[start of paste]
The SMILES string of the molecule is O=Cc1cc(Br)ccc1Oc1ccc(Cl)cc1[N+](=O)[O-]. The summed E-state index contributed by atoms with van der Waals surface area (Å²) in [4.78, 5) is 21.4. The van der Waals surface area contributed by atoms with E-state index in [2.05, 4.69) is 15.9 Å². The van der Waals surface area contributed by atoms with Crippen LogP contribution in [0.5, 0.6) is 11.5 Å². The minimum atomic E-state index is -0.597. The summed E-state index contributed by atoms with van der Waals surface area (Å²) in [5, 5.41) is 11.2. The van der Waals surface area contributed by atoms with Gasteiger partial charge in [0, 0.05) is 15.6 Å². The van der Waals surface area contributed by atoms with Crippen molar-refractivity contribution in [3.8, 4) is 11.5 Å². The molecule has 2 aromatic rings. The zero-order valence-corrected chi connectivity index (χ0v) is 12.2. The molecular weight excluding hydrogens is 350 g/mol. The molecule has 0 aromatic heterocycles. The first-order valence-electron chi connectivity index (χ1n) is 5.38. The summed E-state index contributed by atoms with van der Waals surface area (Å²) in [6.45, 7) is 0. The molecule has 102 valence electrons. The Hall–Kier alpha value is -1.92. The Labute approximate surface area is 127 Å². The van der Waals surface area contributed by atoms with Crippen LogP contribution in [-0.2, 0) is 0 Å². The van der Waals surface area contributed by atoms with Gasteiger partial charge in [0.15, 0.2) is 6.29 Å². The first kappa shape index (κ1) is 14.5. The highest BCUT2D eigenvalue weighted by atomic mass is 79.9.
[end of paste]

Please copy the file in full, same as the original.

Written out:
The SMILES string of the molecule is O=Cc1cc(Br)ccc1Oc1ccc(Cl)cc1[N+](=O)[O-]. The summed E-state index contributed by atoms with van der Waals surface area (Å²) in [4.78, 5) is 21.4. The van der Waals surface area contributed by atoms with E-state index in [2.05, 4.69) is 15.9 Å². The van der Waals surface area contributed by atoms with Crippen LogP contribution in [0.5, 0.6) is 11.5 Å². The minimum atomic E-state index is -0.597. The summed E-state index contributed by atoms with van der Waals surface area (Å²) in [5, 5.41) is 11.2. The van der Waals surface area contributed by atoms with Gasteiger partial charge in [0, 0.05) is 15.6 Å². The van der Waals surface area contributed by atoms with Crippen molar-refractivity contribution in [3.8, 4) is 11.5 Å². The molecule has 2 aromatic rings. The zero-order valence-corrected chi connectivity index (χ0v) is 12.2. The molecular weight excluding hydrogens is 350 g/mol. The molecule has 0 aromatic heterocycles. The first-order valence-electron chi connectivity index (χ1n) is 5.38. The summed E-state index contributed by atoms with van der Waals surface area (Å²) in [6.45, 7) is 0. The molecule has 102 valence electrons. The Hall–Kier alpha value is -1.92. The Labute approximate surface area is 127 Å². The van der Waals surface area contributed by atoms with Crippen LogP contribution in [-0.2, 0) is 0 Å². The van der Waals surface area contributed by atoms with Gasteiger partial charge in [0.15, 0.2) is 6.29 Å². The first kappa shape index (κ1) is 14.5. The highest BCUT2D eigenvalue weighted by atomic mass is 79.9.